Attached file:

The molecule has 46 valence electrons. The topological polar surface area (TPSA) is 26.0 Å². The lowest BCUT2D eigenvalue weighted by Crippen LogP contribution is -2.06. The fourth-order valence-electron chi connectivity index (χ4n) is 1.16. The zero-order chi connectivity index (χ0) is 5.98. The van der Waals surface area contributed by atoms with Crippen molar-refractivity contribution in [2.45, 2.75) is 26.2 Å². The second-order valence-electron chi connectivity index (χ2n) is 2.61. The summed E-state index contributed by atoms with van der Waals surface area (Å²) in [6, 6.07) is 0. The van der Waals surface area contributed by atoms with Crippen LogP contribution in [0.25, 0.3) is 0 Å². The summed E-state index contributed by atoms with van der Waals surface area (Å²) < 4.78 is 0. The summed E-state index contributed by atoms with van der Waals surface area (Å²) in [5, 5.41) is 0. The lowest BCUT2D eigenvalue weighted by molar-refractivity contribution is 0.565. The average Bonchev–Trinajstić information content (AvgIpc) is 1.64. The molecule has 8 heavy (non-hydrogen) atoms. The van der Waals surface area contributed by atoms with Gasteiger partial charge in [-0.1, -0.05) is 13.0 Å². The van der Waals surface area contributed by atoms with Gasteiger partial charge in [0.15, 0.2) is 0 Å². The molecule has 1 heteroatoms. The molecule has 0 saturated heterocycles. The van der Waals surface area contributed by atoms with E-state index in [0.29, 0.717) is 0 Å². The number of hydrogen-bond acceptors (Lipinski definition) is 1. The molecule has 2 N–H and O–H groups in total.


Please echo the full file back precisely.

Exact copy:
The molecule has 46 valence electrons. The topological polar surface area (TPSA) is 26.0 Å². The lowest BCUT2D eigenvalue weighted by Crippen LogP contribution is -2.06. The fourth-order valence-electron chi connectivity index (χ4n) is 1.16. The zero-order chi connectivity index (χ0) is 5.98. The van der Waals surface area contributed by atoms with Crippen molar-refractivity contribution in [2.45, 2.75) is 26.2 Å². The second-order valence-electron chi connectivity index (χ2n) is 2.61. The summed E-state index contributed by atoms with van der Waals surface area (Å²) in [6, 6.07) is 0. The van der Waals surface area contributed by atoms with Crippen LogP contribution in [0.25, 0.3) is 0 Å². The summed E-state index contributed by atoms with van der Waals surface area (Å²) < 4.78 is 0. The summed E-state index contributed by atoms with van der Waals surface area (Å²) in [5, 5.41) is 0. The lowest BCUT2D eigenvalue weighted by molar-refractivity contribution is 0.565. The average Bonchev–Trinajstić information content (AvgIpc) is 1.64. The molecule has 8 heavy (non-hydrogen) atoms. The van der Waals surface area contributed by atoms with Gasteiger partial charge in [-0.1, -0.05) is 13.0 Å². The van der Waals surface area contributed by atoms with Gasteiger partial charge in [0.15, 0.2) is 0 Å². The molecule has 1 heteroatoms. The molecule has 0 saturated heterocycles. The van der Waals surface area contributed by atoms with E-state index in [0.29, 0.717) is 0 Å². The number of hydrogen-bond acceptors (Lipinski definition) is 1. The molecule has 2 N–H and O–H groups in total.